The complaint filed Thursday in an administrative court in Virginia accused the college of imposing unnecessary and discriminatory hurdles to employment for more than 100 non-U.S. citizens since 2007.
Under federal law, employers can't pose different or greater eligibility standards on non-citizens.
"Every individual who is authorized to work in this country has the right to know they will be free from discrimination as they look for a job, and that they will be on the same playing field as every other applicant or worker," said Thomas Perez, assistant attorney general for the Justice Department's civil rights division.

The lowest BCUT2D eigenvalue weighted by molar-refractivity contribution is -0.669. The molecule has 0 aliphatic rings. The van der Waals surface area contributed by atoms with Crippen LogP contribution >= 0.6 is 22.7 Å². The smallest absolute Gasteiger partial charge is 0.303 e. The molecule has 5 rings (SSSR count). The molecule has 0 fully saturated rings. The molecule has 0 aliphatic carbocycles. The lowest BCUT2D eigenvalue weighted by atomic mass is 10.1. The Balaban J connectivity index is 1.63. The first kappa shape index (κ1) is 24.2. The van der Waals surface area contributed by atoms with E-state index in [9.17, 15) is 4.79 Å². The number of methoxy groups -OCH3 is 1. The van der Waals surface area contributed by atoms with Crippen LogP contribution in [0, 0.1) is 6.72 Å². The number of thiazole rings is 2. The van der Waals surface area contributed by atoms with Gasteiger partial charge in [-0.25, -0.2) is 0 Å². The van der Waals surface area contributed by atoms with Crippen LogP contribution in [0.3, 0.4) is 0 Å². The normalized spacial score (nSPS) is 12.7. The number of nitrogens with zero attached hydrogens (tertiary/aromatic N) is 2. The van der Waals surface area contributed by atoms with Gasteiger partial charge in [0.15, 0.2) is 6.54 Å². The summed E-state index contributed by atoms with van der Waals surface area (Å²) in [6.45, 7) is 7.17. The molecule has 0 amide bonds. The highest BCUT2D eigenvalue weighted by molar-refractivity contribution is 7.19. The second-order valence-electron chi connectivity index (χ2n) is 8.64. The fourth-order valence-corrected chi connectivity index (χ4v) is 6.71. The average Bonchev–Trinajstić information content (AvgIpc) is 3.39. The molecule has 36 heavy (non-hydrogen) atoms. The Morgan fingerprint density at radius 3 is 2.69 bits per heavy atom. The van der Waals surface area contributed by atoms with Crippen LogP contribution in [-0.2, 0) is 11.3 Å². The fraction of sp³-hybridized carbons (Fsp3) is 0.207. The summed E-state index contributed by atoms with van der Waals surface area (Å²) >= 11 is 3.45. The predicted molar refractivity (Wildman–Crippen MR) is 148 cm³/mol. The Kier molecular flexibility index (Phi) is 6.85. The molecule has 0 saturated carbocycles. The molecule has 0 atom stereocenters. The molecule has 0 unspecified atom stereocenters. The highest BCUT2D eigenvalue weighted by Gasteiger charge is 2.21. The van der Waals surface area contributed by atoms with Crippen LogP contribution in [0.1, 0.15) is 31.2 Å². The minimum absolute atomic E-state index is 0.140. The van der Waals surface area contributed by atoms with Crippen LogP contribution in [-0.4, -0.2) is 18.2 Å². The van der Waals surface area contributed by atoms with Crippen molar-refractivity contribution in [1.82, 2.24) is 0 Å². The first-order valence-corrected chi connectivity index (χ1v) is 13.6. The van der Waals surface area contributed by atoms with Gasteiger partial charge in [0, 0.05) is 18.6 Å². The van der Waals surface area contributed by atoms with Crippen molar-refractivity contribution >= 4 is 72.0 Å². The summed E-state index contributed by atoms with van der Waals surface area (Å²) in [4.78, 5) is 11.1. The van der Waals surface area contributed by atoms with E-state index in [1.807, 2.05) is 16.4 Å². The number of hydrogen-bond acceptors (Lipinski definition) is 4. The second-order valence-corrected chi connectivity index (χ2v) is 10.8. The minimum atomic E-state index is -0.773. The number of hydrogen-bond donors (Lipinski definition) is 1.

John Jay College is a public institution part of the City University of New York. The college did not immediately comment.
In one instance described in the complaint, the college is accused of firing a woman who provided a Social Security card and driver's license to re-verify her employment eligibility.
Those documents were legally sufficient, but she was also asked to produce her green card, the complaint said.
The complaint asks for relief for the losses suffered by the employees, plus civil penalties of $1,100 for each person who was a victim of discrimination.
The college said in a statement that it was working to address the issues that the Justice Department had raised.
"We will be instituting a comprehensive training program to prevent any recurrence," the statement said.